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Fat shaming

Heather is a Primary Teacher from Canada who is currently working in London through Protocol Education. Heard of fat-shaming? We hadn't yet and Heather helps explain it for us as well as lessons that our children may take away.

Fat-shaming is a growing trend that we’ve seem to only recently taken notice to – hence the term, which I’m sure some of you haven’t learned of just yet. Basically, it’s when others feel the need to make another feel ashamed of their body if they’re overweight.

I recently read an article that I found appealing because of the point it was making, which caught me off guard. Jennifer Lawrence (known from the ‘Hunger Games’, ‘Silver-linings Playbook’, etc.) was quoted as saying some pretty empowering phrases for a celebrity such as her gorgeous self, further supporting body acceptance:

  • "I'd rather look chubby on screen and like a person in real life." -- Mirror
  • "I'm never going to starve myself for a part. I don't want little girls to be like, 'Oh, I want to look like Katniss, so I'm going to skip dinner!' [...] I was trying to get my body to look fit and strong, not thin and underfed." -- Entertainment Weekly

Although this is not something we inadvertently teach or project, we have to keep in mind the varying factors that produce the body image of ourselves and others.

These excerpts are exceptionally appealing to late primary school students and teenagers as they struggle with the pressures of society. Some will attempt to conform to such unhealthy ‘norms’ that we’ve come to understand may be reached through anorexia, etc. Hearing these type of realistic reactions from someone who’s young, attractive, and holds a place in the spotlight, may make a lot of females stand their ground. However, the fact that Jennifer Lawrence has to defend her body type, shows how much pressure is exerted on all of us through the media.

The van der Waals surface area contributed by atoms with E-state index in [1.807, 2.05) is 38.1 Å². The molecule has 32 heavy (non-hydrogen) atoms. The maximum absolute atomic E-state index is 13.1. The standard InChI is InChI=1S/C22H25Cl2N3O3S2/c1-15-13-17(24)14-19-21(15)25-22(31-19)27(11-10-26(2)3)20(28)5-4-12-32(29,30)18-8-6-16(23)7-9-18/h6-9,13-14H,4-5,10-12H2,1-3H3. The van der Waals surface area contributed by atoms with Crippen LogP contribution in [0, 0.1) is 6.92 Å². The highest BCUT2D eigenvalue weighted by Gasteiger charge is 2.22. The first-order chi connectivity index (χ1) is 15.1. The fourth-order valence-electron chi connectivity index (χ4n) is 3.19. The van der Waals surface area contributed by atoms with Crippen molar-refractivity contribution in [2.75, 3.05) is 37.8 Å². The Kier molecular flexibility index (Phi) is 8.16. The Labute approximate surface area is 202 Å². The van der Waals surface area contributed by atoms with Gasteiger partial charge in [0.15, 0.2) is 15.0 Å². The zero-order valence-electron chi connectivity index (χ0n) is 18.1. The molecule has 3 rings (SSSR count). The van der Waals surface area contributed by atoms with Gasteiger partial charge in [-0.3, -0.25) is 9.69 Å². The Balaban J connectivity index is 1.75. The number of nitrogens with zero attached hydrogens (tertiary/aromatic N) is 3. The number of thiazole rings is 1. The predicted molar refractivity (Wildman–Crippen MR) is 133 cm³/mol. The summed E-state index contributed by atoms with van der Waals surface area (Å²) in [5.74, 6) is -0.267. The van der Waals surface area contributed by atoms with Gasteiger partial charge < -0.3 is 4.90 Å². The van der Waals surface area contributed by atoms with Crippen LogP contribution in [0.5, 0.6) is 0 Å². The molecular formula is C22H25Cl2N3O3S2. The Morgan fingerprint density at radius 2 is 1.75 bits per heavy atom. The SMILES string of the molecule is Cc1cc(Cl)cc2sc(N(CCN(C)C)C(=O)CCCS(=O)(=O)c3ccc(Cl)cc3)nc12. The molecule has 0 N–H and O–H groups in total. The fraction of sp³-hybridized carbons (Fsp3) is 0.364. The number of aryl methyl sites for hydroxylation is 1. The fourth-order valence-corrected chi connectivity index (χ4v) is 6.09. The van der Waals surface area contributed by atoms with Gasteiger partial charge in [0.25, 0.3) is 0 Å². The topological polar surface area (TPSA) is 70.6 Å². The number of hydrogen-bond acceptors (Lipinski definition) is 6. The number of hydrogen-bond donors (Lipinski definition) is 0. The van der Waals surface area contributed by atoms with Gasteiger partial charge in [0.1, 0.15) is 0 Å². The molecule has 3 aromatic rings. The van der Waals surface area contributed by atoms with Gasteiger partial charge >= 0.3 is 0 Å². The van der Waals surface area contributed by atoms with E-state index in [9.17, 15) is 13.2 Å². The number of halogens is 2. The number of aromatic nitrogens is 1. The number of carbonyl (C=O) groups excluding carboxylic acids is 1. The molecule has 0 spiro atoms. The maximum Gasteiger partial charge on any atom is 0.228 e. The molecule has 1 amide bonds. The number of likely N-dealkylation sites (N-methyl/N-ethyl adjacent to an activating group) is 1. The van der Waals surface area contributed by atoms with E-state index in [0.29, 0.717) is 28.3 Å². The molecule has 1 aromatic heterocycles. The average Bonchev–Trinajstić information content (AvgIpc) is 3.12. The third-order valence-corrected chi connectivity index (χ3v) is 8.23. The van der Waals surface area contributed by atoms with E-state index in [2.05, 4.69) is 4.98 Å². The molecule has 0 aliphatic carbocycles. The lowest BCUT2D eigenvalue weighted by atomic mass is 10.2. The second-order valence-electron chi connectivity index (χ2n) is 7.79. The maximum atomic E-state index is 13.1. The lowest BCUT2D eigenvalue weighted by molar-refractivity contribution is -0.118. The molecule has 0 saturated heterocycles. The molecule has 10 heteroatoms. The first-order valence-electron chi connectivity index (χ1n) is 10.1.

The article points out that if someone of a larger body type were to say such things about avoiding diets (ex. Melissa McCarthy), we would be quick to judge and regard her as an unhealthy influence on those that may be overweight due to a lack of appropriate eating habits and exercise. This brings to question where this line of fat-shaming lay. Although this is not something we inadvertently teach or project, we have to keep in mind the varying factors that produce the body image of ourselves and others.

What do you think? Let us know on TwitterFacebook, or Google+

 


Tags: Heather, Canadian-Trained, body-image, ideas, celebrities, film, impressions,

Category: Australian Teachers


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